• Employment, social security or social protection: Processing sensitive data is necessary to perform tasks under employment, social security or social protection law.
  • Vital interests: Processing sensitive data is necessary to protect the interests of a data subject or if the individual is physically or legally incapable of consenting. 
  • Non-for-profit bodies: Foundations, associations or nonprofits with a political, philosophical, religious or trade union aim may process the sensitive data of their members or those they are in regular contact with, in connection with their purposes (and no disclosure of the data is permitted outside the organisation, without the data subject’s consent).
  • Made public: In some cases, it may be permissible to process the sensitive data of a data subject if the individual has already made it public and accessible. 
  • Legal claims: Processing sensitive data is necessary to establish, exercise or defend legal claims, including legal or in court proceedings.
  • Public interest: Processing is necessary for reasons of substantial public interest, like preventing unlawful acts or protecting the public.
  • Health or social care: Processing special category data is necessary for: preventative or occupational medicine, providing health and social care, medical diagnosis or managing healthcare systems.
  • Public health: It is permissible to process sensitive data for public health reasons, like protecting against cross-border threats to health or ensuring the safety of medicinal products or medical devices. 
  • Archiving, research and statistics: You may process sensitive data if it’s done for archiving purposes in the public interest, scientific or historical research purposes or statistical purposes.

In addition, you must adhere to all data handling requirements set by the GDPR.

Important: Note that for any data sent that you are processing, you always need to identify a lawful basis under Art. 6. In addition, if the data sent contains sensitive data, you must comply with Art. 9.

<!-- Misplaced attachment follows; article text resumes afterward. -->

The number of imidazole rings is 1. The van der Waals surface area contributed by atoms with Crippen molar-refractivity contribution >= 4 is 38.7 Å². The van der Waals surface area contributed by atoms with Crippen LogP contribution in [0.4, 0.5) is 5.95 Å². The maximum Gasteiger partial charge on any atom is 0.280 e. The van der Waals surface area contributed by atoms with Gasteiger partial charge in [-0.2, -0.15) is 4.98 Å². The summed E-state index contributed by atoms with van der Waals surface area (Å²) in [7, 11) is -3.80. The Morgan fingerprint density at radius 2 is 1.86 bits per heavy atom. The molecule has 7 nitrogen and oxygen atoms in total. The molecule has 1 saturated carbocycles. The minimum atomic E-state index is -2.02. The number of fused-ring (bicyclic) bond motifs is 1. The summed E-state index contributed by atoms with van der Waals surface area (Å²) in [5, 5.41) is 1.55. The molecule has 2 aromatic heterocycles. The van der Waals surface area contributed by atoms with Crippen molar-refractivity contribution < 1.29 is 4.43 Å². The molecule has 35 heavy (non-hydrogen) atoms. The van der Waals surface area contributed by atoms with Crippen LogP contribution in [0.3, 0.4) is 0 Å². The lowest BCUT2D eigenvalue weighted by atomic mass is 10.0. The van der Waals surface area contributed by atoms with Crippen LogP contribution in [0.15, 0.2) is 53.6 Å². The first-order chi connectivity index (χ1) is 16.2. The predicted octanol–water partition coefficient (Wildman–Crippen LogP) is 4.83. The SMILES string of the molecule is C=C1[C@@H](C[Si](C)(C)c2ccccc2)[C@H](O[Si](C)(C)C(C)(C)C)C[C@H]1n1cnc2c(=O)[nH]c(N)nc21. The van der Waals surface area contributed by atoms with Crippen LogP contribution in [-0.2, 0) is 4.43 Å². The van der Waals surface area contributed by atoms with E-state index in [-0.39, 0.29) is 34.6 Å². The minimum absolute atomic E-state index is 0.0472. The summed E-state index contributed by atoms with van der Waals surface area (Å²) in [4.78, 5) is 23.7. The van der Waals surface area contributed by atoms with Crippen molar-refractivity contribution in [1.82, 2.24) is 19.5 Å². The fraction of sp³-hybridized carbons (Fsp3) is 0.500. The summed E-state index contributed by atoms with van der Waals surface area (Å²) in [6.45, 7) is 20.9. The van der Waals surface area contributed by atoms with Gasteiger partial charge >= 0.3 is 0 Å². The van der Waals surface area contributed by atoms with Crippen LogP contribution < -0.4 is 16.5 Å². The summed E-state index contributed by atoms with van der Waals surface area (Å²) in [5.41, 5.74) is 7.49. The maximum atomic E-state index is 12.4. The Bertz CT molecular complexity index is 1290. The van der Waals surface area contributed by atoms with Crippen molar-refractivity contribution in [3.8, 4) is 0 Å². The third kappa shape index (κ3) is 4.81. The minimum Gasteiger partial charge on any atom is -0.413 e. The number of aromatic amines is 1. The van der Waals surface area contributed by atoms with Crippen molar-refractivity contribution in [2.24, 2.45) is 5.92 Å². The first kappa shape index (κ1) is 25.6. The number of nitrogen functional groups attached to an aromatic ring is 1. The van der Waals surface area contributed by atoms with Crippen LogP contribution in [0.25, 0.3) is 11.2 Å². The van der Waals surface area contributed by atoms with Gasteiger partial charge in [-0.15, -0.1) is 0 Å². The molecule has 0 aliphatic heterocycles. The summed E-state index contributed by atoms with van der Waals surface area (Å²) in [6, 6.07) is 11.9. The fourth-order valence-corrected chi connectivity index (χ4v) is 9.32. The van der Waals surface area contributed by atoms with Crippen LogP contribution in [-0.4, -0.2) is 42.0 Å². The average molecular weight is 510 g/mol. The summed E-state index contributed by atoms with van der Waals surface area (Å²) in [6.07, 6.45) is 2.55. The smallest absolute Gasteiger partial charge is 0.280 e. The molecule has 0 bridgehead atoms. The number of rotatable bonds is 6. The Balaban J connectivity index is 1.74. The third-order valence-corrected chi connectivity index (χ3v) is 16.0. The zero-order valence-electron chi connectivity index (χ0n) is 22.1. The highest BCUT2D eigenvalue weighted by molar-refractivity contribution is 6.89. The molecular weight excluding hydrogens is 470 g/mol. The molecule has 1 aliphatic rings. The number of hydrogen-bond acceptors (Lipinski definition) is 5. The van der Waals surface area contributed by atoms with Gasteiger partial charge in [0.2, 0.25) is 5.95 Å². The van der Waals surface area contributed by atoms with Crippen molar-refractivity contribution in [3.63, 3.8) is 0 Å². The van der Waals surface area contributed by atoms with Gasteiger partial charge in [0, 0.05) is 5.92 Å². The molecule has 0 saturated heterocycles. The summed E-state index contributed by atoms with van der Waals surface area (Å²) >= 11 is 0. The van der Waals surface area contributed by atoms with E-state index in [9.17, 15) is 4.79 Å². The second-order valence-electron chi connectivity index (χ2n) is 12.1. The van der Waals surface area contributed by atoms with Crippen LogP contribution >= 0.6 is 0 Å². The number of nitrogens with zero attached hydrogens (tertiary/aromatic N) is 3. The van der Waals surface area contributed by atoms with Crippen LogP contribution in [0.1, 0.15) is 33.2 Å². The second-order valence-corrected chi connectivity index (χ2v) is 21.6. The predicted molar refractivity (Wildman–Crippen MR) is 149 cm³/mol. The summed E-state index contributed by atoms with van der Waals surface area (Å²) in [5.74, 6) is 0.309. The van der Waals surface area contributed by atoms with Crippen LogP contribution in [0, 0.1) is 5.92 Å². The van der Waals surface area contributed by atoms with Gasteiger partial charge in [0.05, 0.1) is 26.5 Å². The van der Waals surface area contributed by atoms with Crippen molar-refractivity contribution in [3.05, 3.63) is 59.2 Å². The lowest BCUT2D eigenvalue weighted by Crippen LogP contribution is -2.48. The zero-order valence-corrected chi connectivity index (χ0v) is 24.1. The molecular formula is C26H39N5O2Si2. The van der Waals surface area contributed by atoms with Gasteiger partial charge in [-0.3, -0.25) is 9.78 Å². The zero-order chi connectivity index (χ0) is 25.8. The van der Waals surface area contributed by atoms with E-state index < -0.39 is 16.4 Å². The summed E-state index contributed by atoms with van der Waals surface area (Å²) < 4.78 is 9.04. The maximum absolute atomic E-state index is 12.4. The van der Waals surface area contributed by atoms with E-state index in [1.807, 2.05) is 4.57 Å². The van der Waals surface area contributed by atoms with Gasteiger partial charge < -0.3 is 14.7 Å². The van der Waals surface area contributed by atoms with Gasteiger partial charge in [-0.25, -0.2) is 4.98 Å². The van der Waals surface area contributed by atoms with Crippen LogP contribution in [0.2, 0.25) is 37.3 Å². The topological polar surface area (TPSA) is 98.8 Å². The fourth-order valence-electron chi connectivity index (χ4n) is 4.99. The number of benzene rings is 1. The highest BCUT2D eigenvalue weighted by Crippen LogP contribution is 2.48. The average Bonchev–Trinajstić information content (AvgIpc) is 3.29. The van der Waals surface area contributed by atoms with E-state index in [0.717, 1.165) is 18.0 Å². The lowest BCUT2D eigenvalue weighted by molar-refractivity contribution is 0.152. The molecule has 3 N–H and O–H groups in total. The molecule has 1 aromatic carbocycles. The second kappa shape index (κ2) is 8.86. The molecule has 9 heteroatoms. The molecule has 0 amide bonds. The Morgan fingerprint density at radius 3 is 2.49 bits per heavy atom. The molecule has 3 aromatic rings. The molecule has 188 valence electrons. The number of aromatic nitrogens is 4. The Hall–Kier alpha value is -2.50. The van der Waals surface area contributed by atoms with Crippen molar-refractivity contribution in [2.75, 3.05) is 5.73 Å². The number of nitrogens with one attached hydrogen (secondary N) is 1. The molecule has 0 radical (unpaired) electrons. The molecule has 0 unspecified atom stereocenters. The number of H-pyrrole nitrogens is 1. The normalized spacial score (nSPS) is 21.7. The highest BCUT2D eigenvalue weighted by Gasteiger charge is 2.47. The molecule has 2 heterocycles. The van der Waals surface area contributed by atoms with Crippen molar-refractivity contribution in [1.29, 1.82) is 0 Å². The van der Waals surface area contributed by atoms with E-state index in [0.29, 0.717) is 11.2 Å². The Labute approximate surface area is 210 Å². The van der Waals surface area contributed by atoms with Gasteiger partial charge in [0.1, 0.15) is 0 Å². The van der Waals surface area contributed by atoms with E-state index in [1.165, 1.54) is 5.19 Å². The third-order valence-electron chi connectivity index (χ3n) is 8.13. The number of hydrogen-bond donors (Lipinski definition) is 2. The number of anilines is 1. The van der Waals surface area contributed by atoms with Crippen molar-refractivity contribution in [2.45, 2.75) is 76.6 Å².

Explicit consent

While consent is a valid lawful basis for processing non-sensitive personal data, controllers are permitted to process sensitive data only with an “explicit consent” of the data subject.

The GDPR does not define “explicit” consent, but it is accepted that it must meet all Art. 7 conditions for consent, at a higher threshold. To be “explicit” a consent requires a clear statement (oral or written) of the data subject. Consent inferred from the data subject’s actions does not meet the threshold. 

The controller must retain records of the explicit consent and provide appropriate consent withdrawal method to allow the data subject to exercise their rights.

Examples of compliant and non-compliant sensitive data processing

Here are examples of when you can and can’t process sensitive data:

  • When you can process sensitive data: A doctor logs sensitive data about a patient, including their name, symptoms and medicine prescribed. The hospital can process this data to provide appropriate medical care to their patients. An IoT device and software manufacturer processes their customers’ health data based on explicit consent of each customer. 
  • When you can’t process sensitive data: One example is when you don’t have explicit consent from a data subject. Another is when there’s no lawful basis for processing it or you are collecting personal data you simply do not need. For example, you don’t need your customer’s ethnic origin to fulfil an online order.